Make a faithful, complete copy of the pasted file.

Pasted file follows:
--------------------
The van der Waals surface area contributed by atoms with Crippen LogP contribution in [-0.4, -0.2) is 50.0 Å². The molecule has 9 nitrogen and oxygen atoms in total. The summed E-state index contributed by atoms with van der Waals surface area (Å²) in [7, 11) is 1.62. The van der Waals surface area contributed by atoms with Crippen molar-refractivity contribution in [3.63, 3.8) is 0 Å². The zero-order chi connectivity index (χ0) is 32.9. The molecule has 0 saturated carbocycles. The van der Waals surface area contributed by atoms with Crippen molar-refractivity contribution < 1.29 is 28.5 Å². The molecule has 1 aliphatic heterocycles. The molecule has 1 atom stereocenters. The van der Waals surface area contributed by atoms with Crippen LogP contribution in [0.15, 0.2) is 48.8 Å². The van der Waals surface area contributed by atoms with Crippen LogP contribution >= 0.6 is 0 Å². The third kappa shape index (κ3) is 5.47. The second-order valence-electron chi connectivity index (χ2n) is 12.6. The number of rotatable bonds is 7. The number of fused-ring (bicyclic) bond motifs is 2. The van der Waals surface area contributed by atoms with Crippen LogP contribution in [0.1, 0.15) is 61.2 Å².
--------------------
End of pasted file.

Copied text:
The van der Waals surface area contributed by atoms with Crippen LogP contribution in [-0.4, -0.2) is 50.0 Å². The molecule has 9 nitrogen and oxygen atoms in total. The summed E-state index contributed by atoms with van der Waals surface area (Å²) in [7, 11) is 1.62. The van der Waals surface area contributed by atoms with Crippen molar-refractivity contribution in [3.63, 3.8) is 0 Å². The zero-order chi connectivity index (χ0) is 32.9. The molecule has 0 saturated carbocycles. The van der Waals surface area contributed by atoms with Crippen molar-refractivity contribution < 1.29 is 28.5 Å². The molecule has 1 aliphatic heterocycles. The molecule has 1 atom stereocenters. The van der Waals surface area contributed by atoms with Crippen LogP contribution in [0.15, 0.2) is 48.8 Å². The van der Waals surface area contributed by atoms with Crippen LogP contribution >= 0.6 is 0 Å². The third kappa shape index (κ3) is 5.47. The second-order valence-electron chi connectivity index (χ2n) is 12.6. The number of rotatable bonds is 7. The number of fused-ring (bicyclic) bond motifs is 2. The van der Waals surface area contributed by atoms with Crippen LogP contribution in [0.1, 0.15) is 61.2 Å².